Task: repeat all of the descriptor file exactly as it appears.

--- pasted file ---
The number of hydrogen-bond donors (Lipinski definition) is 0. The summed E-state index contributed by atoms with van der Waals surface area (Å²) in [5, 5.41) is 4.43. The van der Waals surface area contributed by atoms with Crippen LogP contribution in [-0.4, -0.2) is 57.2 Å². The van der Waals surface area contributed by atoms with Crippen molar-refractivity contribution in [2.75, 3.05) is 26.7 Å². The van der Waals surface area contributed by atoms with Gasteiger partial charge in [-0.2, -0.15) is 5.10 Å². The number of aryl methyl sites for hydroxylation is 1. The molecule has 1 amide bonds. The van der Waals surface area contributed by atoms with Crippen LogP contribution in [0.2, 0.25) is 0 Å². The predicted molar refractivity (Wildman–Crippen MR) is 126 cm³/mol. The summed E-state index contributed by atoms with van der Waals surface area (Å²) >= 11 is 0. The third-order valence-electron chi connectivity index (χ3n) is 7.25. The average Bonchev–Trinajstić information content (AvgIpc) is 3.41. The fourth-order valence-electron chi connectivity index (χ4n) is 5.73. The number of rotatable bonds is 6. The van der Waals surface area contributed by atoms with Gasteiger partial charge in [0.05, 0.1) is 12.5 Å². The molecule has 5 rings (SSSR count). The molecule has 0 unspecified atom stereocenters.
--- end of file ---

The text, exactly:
The number of hydrogen-bond donors (Lipinski definition) is 0. The summed E-state index contributed by atoms with van der Waals surface area (Å²) in [5, 5.41) is 4.43. The van der Waals surface area contributed by atoms with Crippen LogP contribution in [-0.4, -0.2) is 57.2 Å². The van der Waals surface area contributed by atoms with Crippen molar-refractivity contribution in [2.75, 3.05) is 26.7 Å². The van der Waals surface area contributed by atoms with Gasteiger partial charge in [-0.2, -0.15) is 5.10 Å². The number of aryl methyl sites for hydroxylation is 1. The molecule has 1 amide bonds. The van der Waals surface area contributed by atoms with Crippen LogP contribution in [0.2, 0.25) is 0 Å². The predicted molar refractivity (Wildman–Crippen MR) is 126 cm³/mol. The summed E-state index contributed by atoms with van der Waals surface area (Å²) >= 11 is 0. The third-order valence-electron chi connectivity index (χ3n) is 7.25. The average Bonchev–Trinajstić information content (AvgIpc) is 3.41. The fourth-order valence-electron chi connectivity index (χ4n) is 5.73. The number of rotatable bonds is 6. The van der Waals surface area contributed by atoms with Gasteiger partial charge in [0.05, 0.1) is 12.5 Å². The molecule has 5 rings (SSSR count). The molecule has 0 unspecified atom stereocenters.